Monday, September 19, 2016

Transvaal Farm and C'estbon Cheese: As Goat As It Gets

"The Girls" A bevy of Rhode Island Reds.

To bond with the rural charm that defines Perth County, consider day-tripping by car and staying in farmhouses or farm guest houses. Agritourism, as it is defined most commonly, constitutes any agriculturally-based operation that brings visitors to a farm. Many agro-tourists have a strong interest in all things culinary. They want to meet the local farmers, artisans and processors and talk with them about what is involved in food production while getting an authentic taste of rural life.

In Perth County, culinary entrepreneurs continue to develop fresh takes on the farm-to-table ethos while examining the roots of local cuisine and developing new region-specific specialties and products. They characterize the entrepreneurial spirit of the modernist vanguard by re-imagining the food chain, safeguarding the terroir and adding their unique contributions to the collective Ontario culinary identity.

On a beautiful mid-September day, at the invitation of Stratford Tourism and the Ontario Culinary Alliance, I visited Transvaal Farm and the small on-farm family run C’estbon cheese business as part of the itinerary of a carefully planned FAM tour. The tour was geared to familiarize the press with many of the epic culinary attractions in and around Stratford and St. Marys, Ontario.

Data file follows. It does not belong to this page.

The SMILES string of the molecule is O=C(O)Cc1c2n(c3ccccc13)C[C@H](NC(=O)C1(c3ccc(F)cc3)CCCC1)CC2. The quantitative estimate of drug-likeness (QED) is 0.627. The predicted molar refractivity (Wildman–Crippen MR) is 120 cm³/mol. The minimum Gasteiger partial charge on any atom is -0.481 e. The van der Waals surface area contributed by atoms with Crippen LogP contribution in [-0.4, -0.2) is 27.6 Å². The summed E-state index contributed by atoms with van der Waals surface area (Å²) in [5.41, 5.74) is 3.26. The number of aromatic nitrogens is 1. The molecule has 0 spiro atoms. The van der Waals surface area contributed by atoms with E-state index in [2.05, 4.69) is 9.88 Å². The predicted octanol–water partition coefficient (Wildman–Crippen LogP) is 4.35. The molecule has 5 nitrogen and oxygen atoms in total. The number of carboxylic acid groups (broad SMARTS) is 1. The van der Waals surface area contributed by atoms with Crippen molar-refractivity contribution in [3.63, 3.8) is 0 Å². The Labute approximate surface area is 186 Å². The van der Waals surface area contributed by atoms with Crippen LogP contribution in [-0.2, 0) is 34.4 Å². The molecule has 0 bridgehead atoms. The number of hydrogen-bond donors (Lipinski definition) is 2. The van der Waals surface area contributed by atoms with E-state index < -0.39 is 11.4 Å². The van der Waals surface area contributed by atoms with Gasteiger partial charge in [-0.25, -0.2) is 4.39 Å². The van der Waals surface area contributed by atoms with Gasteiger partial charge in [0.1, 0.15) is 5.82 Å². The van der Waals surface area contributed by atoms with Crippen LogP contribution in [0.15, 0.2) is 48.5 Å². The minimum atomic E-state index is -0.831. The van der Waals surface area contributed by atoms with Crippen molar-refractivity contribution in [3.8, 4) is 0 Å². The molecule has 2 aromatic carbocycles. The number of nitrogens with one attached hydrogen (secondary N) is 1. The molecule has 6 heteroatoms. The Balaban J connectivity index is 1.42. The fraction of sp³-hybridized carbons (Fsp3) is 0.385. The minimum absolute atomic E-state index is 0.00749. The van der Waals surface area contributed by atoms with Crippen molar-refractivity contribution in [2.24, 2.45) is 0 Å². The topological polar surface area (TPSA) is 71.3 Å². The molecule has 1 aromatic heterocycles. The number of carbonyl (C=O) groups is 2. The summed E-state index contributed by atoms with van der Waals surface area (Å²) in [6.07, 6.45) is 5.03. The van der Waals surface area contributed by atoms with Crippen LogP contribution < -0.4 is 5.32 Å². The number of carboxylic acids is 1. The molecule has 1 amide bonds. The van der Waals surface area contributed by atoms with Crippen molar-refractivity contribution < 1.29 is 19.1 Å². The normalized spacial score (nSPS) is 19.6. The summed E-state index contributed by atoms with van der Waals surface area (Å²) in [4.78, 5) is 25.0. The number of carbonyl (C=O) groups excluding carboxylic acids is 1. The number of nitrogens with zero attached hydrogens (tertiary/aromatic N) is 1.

Down a bucolic backroad on the verge of the historic stonetown of St. Marys lies Transvaal Farm at the end of a tree-lined driveway. The pastoral 50-acre farm has been home to Cindy Taylor’s family for over three decades. Cindy and her raconteur husband Scott McLauchlan are our formidable hosts on this informative and entertaining agritourism experience. The main elements of this adventure are a guided tour by Scott of the storybook property and farm gardens, a tour and a lavish farm-to-table breakfast prepared by Cindy at the guest house, and a tour of the small-scale artisan goat cheese plant operated by Cindy’s brother, owner and cheesemaker, George Taylor.

Shortly after our arrival we walk over to the chicken coop to meet “the girls” a bevy of Rhode Island Reds, and collect some freshly laid eggs for breakfast. Although they are excellent free range foragers, McLauchlan tells us, “the girls” need some protection from the late-night wildlife interlopers that prowl the farm.

Despite the intense hot summer we’ve had, part of the farm garden is overflowing with the bright greenery of nasturtium leaves and their vibrant edible flowers. There are plenty of hardy vegetables still in the field, especially colourful varieties of ubiquitous peppers and tomatoes ripe for the picking.